1 day ago
Saturday, October 1, 2011
J.Press Polished Cotton Ivy League Trousers (2011)
Legendary Ivy League haberdasher J.Press (started in 1902 on the Yale University campus - a fuller account of which can be found here) are currently stocking their contemporary equivalent of an obscure but iconic piece of clothing: the Ivy League trouser. It's available in both tan cotton twill and charcoal super 110 worsted wool. How do they shape up? We'll get to that in a moment, but first what the hell is an "Ivy League trouser"?
The notion of putting a cinch or buckle on the back of men's trousers just below the waist was not an Ivy League invention. In fact it goes back at least to the late-1800s as partly evidenced by Levi's Vintage Clothing's recent 1878 reissue (above). It is a detail that crops up every few years in the early 20th Century, but by the end of the Second World War it was a trend that had not been revisited since perhaps the 1930s.
Sometime in the early-1950s, clothes-makers re-introduced the detail as part of the emerging post-war "Ivy League" trend. The above ad is from a 1954 issue of Gentry and is the earliest reference to this detail in the Ivy context I have seen so far (source: Ivy Style blog). Most photographic evidence of the back buckle from this era shows its presence on chinos, so it is especially interesting to see this ad mention both worsteds and flannels.
The back buckle (often referred to these days as a "buckle-back") became so synonymous with Ivy style that "Ivy League trousers" became the generic term for any flat-front, straight-leg trouser with this detail - although it did most often refer to chinos or polished cotton twills. The trend itself lasted almost 10 years. By the early 1960s the trend seems to have gone to the wayside, yet again. If you are interested in a good discussion of the matter, follow this link. Historic side-note: I just recently learned that chinos were also known as "suntans" early on - particularly by WWII and Korean War vets - obviously the moniker did not stick (see the below 1956 illustration for a reference).
But let us return to the present. Back in June 2009, the Ivy Style blog carried this piece on the back buckle. And although it took a couple of years, retailers did pick up on the detail. There are a couple of options out there. NYC's Thoroughstitch has produced a very handsome pair of chinos - unfortunately the initial run is sold out and they've been unable to give me an indication of when it will be re-run. Somewhat surprisingly, Levis brand Dockers is doing a version - although the rise is (not surprisingly) geared towards a more contemporary crowd that doesn't quite seem to know where a man's waist is located. Regardless for the right body shape and weight, this US-made garment could be a good, affordable option.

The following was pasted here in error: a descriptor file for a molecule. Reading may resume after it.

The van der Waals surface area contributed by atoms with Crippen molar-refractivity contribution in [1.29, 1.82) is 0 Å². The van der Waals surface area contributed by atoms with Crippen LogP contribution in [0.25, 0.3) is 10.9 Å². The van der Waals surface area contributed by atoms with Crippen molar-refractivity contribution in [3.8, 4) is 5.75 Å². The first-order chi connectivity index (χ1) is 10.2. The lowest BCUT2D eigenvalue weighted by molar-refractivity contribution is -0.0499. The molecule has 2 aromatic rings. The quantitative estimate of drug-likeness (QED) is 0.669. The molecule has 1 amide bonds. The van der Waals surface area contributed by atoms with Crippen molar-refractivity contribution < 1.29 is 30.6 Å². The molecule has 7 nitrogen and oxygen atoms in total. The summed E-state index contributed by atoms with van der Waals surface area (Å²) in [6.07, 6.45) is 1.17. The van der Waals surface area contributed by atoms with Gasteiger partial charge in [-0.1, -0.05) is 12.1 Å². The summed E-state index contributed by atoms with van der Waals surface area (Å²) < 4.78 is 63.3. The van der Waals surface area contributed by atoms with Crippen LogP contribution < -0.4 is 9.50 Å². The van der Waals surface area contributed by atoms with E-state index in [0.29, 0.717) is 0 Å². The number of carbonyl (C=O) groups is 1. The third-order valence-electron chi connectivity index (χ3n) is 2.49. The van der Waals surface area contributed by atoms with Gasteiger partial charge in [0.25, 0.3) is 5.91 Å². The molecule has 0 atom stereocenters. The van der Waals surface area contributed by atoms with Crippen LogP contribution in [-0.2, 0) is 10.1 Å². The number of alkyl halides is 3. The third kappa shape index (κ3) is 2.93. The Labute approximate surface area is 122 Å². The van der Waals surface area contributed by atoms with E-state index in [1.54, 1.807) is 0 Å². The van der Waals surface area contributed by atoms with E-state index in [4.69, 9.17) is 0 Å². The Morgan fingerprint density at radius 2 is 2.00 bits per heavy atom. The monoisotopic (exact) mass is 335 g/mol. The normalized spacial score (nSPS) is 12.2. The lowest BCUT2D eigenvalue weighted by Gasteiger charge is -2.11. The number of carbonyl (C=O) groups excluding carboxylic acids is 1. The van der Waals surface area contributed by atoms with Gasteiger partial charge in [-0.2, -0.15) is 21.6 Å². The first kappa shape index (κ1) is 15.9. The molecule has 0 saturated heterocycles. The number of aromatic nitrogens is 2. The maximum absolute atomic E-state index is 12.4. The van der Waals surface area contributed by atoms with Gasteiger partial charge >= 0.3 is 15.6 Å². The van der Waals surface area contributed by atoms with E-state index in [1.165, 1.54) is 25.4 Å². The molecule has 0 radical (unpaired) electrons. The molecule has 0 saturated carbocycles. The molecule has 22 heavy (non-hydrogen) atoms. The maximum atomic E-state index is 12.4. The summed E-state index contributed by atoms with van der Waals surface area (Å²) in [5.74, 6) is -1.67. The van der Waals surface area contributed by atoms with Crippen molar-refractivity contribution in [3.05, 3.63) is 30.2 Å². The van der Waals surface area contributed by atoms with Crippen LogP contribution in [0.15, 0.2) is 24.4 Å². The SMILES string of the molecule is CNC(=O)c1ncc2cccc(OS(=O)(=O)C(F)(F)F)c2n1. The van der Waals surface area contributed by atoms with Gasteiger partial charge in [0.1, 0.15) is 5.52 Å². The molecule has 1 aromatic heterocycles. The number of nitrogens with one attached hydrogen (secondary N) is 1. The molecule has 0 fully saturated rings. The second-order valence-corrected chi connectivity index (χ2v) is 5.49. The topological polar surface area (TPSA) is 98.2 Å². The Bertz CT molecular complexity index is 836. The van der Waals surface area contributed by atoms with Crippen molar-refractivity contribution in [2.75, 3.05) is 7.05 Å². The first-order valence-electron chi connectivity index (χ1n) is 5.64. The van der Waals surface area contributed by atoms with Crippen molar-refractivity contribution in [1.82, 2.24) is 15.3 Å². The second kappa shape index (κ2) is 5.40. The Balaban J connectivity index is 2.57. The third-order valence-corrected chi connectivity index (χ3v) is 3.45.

Which brings us back to the J.Press trousers. They too, are made in the USA - by Martin Greenfield, no less, for Press. Good news indeed. The polished cotton twill is a step-up from the military-style Cramerton cloth chinos of which there are so many good options to choose from these days. Nearly perfect for dressing up without looking like you are adhering to casual Friday conventions. They sit at the true waist - perhaps a little high for some (at first) and with no concession to current mainstream trends, but they look good (and, dare I say right) when paired with a button-down and odd jacket. There are some nice details. The slanted pockets drop about half-an-inch from the 1.5" waist-band, which is a detail typically only seen on some vintage items. The straight-leg width measures 10" at the knee and just over 9" at the cuff, which certainly puts them in the provenance of "classic" if you read books such as these.
Postscript: if you have read this far, might I recommend this link for a little more on the origin of the buckle on khaki chinos.